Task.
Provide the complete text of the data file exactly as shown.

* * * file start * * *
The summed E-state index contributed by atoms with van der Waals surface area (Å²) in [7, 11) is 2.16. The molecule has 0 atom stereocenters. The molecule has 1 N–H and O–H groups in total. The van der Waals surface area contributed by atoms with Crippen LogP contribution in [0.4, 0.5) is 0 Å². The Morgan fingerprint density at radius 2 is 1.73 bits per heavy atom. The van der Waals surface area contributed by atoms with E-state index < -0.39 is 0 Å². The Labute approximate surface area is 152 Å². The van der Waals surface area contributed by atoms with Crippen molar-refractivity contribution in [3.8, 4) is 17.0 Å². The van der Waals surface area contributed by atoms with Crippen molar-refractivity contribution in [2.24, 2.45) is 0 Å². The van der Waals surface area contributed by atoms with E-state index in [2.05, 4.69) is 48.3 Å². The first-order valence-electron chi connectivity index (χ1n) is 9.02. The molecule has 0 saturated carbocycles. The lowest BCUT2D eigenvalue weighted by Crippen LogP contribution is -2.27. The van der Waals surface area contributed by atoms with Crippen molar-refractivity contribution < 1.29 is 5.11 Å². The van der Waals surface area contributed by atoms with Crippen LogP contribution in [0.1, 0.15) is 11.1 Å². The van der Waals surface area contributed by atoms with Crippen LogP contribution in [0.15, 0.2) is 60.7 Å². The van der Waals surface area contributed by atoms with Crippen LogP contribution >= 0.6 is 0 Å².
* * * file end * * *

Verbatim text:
The summed E-state index contributed by atoms with van der Waals surface area (Å²) in [7, 11) is 2.16. The molecule has 0 atom stereocenters. The molecule has 1 N–H and O–H groups in total. The van der Waals surface area contributed by atoms with Crippen LogP contribution in [0.4, 0.5) is 0 Å². The Morgan fingerprint density at radius 2 is 1.73 bits per heavy atom. The van der Waals surface area contributed by atoms with E-state index < -0.39 is 0 Å². The Labute approximate surface area is 152 Å². The van der Waals surface area contributed by atoms with Crippen molar-refractivity contribution in [3.8, 4) is 17.0 Å². The van der Waals surface area contributed by atoms with Crippen molar-refractivity contribution in [2.24, 2.45) is 0 Å². The van der Waals surface area contributed by atoms with E-state index in [2.05, 4.69) is 48.3 Å². The first-order valence-electron chi connectivity index (χ1n) is 9.02. The molecule has 0 saturated carbocycles. The lowest BCUT2D eigenvalue weighted by Crippen LogP contribution is -2.27. The van der Waals surface area contributed by atoms with Crippen molar-refractivity contribution < 1.29 is 5.11 Å². The van der Waals surface area contributed by atoms with Crippen LogP contribution in [0.1, 0.15) is 11.1 Å². The van der Waals surface area contributed by atoms with Crippen LogP contribution in [0.15, 0.2) is 60.7 Å². The van der Waals surface area contributed by atoms with Crippen LogP contribution >= 0.6 is 0 Å².